The day after a vote to leave the EU
This week's referendum has been billed as a historic moment; a cross on the paper sketching out the country's future identity and its place in the world.
Yet, for many people, the choice remains complex and confusing and the way they vote may well be settled by gut and instinct.
The Leave camp promises to regain control over borders and democracy.
The Remain camp says staying in the EU and the single market is clearly in Britain's economic interest.
But there is much that remains unknowable, including what would follow a vote to leave the EU.
In the immediate aftermath of a win for Brexit, some political battles would have to be resolved first.
Would the prime minister stay in office having lost a referendum?
Some would want him out but others in the Leave campaign regard David Cameron as best placed to lead what would be difficult negotiations with Brussels.
Secondly, the early days after the vote would be aimed at settling nervous financial markets.
On the day after, nothing would have changed legally but the government and whoever was in charge of the negotiation would have to decide what strategy to adopt.
The legal process for leaving the EU is set out in Article 50 of the Lisbon treaty.
David Cameron or whoever was prime minister would have to notify the European Union of the UK's intention to leave.
Once that application has been registered, the clock starts ticking; the negotiation has to be settled in two years.
But Michael Gove, for the Leave campaign, has suggested negotiating a new deal would take at least four years.
The two-year period can be extended but only if all the other 27 EU countries agree.
During the negotiating period, the UK would stay in the EU and EU laws would remain in force.
If there was no deal within the two year period then the UK would have to rely on World Trade Organisation rules.
The Director General of the WTO says this would be far from straightforward. There would have to be negotiations between the UK and the WTO's 161 members.
Catherine Barnard, professor of European Law at Cambridge University, says that without an agreement in those two years "we fall out of the EU, in probably a rather disorderly fashion".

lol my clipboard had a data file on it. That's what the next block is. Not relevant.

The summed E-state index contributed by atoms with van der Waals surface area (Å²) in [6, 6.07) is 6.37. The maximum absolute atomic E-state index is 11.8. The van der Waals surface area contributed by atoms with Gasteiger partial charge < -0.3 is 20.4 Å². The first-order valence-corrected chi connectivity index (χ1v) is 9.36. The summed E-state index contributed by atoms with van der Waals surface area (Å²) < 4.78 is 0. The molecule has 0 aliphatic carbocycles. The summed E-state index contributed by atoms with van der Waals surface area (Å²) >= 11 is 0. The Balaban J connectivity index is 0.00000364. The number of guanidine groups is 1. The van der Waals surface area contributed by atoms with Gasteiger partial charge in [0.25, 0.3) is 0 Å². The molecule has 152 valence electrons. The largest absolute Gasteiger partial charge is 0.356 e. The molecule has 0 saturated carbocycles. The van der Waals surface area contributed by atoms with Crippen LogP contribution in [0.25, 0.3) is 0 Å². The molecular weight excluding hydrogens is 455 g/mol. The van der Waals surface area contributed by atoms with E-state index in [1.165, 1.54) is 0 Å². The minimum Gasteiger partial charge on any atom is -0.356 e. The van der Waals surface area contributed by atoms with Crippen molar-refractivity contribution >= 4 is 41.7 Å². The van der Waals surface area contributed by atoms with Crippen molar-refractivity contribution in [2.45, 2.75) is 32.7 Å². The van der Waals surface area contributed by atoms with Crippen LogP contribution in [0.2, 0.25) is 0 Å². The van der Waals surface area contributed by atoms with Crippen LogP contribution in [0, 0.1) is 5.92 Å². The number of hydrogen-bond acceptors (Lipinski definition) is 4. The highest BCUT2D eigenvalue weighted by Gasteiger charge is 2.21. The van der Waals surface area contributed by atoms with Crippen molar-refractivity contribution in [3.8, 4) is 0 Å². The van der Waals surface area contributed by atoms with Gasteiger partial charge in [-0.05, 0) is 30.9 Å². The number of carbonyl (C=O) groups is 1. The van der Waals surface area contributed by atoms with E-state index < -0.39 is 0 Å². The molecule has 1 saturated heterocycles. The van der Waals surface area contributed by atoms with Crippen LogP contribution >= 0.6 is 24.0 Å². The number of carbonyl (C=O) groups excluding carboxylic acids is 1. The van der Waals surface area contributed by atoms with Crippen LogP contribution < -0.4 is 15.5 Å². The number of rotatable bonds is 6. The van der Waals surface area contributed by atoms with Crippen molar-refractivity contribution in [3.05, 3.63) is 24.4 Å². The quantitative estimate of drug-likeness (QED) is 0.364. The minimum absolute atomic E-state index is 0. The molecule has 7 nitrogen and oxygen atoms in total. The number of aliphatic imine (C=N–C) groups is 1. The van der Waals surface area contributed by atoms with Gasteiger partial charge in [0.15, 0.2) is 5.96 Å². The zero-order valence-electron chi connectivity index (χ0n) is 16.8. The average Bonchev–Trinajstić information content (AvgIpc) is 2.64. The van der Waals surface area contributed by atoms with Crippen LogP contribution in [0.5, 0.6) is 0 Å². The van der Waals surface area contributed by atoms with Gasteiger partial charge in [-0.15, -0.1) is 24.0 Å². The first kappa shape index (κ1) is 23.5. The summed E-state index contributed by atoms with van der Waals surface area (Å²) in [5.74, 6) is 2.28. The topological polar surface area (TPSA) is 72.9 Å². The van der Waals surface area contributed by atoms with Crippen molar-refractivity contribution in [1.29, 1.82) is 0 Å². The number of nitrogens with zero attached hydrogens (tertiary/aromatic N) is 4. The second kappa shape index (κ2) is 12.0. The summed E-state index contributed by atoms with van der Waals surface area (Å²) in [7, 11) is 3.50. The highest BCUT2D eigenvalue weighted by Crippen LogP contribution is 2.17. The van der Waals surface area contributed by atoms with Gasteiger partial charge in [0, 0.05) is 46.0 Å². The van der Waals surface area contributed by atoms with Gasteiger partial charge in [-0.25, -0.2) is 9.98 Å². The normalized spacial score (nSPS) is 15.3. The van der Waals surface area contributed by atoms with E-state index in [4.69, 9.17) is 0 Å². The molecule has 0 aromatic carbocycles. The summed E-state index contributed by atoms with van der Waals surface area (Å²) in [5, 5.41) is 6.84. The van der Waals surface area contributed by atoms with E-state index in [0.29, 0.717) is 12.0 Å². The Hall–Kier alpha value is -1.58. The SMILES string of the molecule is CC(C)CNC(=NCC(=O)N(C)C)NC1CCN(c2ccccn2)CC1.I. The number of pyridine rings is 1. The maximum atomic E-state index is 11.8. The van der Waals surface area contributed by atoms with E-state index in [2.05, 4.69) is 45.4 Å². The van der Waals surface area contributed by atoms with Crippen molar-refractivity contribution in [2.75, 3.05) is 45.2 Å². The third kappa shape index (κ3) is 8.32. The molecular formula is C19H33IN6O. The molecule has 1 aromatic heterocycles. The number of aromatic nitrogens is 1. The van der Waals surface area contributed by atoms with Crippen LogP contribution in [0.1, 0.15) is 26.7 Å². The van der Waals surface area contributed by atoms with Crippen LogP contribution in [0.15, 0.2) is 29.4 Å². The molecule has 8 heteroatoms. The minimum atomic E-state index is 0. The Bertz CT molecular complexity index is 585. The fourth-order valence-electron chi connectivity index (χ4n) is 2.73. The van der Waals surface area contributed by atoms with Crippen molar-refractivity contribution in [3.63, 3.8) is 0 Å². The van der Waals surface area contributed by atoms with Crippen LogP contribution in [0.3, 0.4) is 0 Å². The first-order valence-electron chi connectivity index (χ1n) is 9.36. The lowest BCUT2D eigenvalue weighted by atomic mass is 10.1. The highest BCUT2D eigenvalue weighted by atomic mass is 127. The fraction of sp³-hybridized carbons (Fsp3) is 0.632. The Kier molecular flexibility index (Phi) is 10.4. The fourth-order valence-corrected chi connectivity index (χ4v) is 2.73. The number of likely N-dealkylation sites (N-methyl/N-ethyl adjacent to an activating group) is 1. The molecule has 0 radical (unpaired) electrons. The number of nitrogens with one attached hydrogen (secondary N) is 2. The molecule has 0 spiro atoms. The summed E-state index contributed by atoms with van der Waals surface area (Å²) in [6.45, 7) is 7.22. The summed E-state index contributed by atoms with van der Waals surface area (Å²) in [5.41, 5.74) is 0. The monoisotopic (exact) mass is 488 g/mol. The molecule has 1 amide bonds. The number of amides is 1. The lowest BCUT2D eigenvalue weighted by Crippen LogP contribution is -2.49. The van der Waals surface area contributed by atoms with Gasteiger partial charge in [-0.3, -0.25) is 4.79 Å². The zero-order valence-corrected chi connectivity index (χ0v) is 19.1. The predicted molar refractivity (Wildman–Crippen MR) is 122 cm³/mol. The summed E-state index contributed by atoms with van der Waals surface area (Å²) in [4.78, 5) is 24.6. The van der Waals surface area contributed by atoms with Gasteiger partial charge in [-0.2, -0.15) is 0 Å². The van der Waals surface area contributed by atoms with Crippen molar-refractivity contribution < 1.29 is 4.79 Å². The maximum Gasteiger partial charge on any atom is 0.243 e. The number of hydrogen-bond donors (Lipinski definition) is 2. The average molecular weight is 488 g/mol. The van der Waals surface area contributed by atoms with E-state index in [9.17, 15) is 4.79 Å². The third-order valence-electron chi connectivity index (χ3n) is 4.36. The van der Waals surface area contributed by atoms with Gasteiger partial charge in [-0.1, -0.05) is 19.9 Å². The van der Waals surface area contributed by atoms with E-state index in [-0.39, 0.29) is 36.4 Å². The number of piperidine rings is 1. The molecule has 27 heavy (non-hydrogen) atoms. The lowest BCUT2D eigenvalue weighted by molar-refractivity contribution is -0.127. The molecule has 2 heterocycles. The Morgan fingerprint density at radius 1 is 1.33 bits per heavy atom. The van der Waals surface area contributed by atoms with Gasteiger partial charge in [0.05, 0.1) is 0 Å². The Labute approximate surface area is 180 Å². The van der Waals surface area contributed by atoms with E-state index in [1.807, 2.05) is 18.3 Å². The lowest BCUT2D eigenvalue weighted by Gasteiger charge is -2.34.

She points to the sheer number of issues that would need addressing.
"Think of European migrants living here," she says.
"What will be their rights going forward?"
But nothing here is straightforward.
Some in the Leave camp want to avoid Article 50 altogether; they would prefer to engage in inter-governmental negotiations.
They do not want to be locked into a timetable.
It is also uncertain how other European leaders and officials would respond to this.
Their big fear is contagion; that other countries could follow the UK example.
So, they could be inclined to make the UK sweat.
As the President of the Commission, Jean-Claude Juncker said: "Deserters would not be treated kindly."
However, there would be strong pressure from Europe's businesses to deal with the UK swiftly and perhaps enter into a transitional agreement.
So, it is unclear what tactics the government would employ and how soon talks would begin.
The Leave campaign has promised to leave the EU by the next election - in May 2020.
Some in the Leave campaign want to move much more quickly and repeal the European Communities Act that establishes the supremacy of EU law.
There might be, however, legal challenges to such a move, and other European countries could be fiercely resistant to the UK unpicking EU laws before a withdrawal agreement has been concluded.
There is likely to be a twin-track process, with one agreement to leave and another to govern future trade.
During the campaign, it has not been established which trade model, if any, the Leave camp favours.
Some have proposed exiting the single market, because the price of staying would be accepting rules such as freedom of movement.
They are in favour of striking a UK-EU free trade deal.
But how long would that take?
And, then, further down the road, there would be the sifting of EU directives to determine which should be kept and which ones dropped.
Then, there is the politics.
Three-quarters of MPs support EU membership, and yet they would have to vote to repeal legislative ties with Brussels.
Prof Damian Chalmers, from the London School of Economics, says it is unclear "what we would be negotiating about… what is the clear British interest".
People, he says, want different things and the sifting process would not be done in this Parliament or the next.
And once a deal - both for withdrawing and for trade - had been concluded with Brussels, would that need to be put to the people again?
There are many denials, but Europe has a history of second referendums.
Boris Johnson has said: "Out is out… get out, and, then, negotiate a series of trade arrangements around the world."
So what would "out" look like?
No-one really knows.
Only Greenland has left, and that was 30 years ago.
And what if the vote is very close?
Say the difference is just 30,000 votes.
How final would that be?
Would it have settled the argument for a generation or would there be gridlock at Westminster as each piece of legislation is argued over?
"What happens after?" is just one of the complicated questions voters have been struggling with amid the noise of campaigning.